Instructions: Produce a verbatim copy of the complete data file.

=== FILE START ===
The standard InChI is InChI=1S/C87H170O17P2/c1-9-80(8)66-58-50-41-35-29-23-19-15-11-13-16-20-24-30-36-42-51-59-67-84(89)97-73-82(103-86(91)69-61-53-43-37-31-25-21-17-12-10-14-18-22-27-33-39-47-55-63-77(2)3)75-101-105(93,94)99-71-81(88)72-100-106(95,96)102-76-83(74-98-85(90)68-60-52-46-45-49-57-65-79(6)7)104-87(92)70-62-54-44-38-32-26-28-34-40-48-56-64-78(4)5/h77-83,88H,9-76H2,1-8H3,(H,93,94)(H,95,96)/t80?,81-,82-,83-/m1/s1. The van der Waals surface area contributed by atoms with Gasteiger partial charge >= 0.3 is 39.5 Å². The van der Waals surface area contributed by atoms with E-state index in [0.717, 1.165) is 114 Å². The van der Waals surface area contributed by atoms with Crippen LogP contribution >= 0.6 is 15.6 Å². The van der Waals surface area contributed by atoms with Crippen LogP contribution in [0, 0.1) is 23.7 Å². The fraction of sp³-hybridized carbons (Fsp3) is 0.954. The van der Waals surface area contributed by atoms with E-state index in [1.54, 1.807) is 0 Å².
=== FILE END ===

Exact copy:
The standard InChI is InChI=1S/C87H170O17P2/c1-9-80(8)66-58-50-41-35-29-23-19-15-11-13-16-20-24-30-36-42-51-59-67-84(89)97-73-82(103-86(91)69-61-53-43-37-31-25-21-17-12-10-14-18-22-27-33-39-47-55-63-77(2)3)75-101-105(93,94)99-71-81(88)72-100-106(95,96)102-76-83(74-98-85(90)68-60-52-46-45-49-57-65-79(6)7)104-87(92)70-62-54-44-38-32-26-28-34-40-48-56-64-78(4)5/h77-83,88H,9-76H2,1-8H3,(H,93,94)(H,95,96)/t80?,81-,82-,83-/m1/s1. The van der Waals surface area contributed by atoms with Gasteiger partial charge >= 0.3 is 39.5 Å². The van der Waals surface area contributed by atoms with E-state index in [0.717, 1.165) is 114 Å². The van der Waals surface area contributed by atoms with Crippen LogP contribution >= 0.6 is 15.6 Å². The van der Waals surface area contributed by atoms with Crippen LogP contribution in [0, 0.1) is 23.7 Å². The fraction of sp³-hybridized carbons (Fsp3) is 0.954. The van der Waals surface area contributed by atoms with E-state index in [1.54, 1.807) is 0 Å².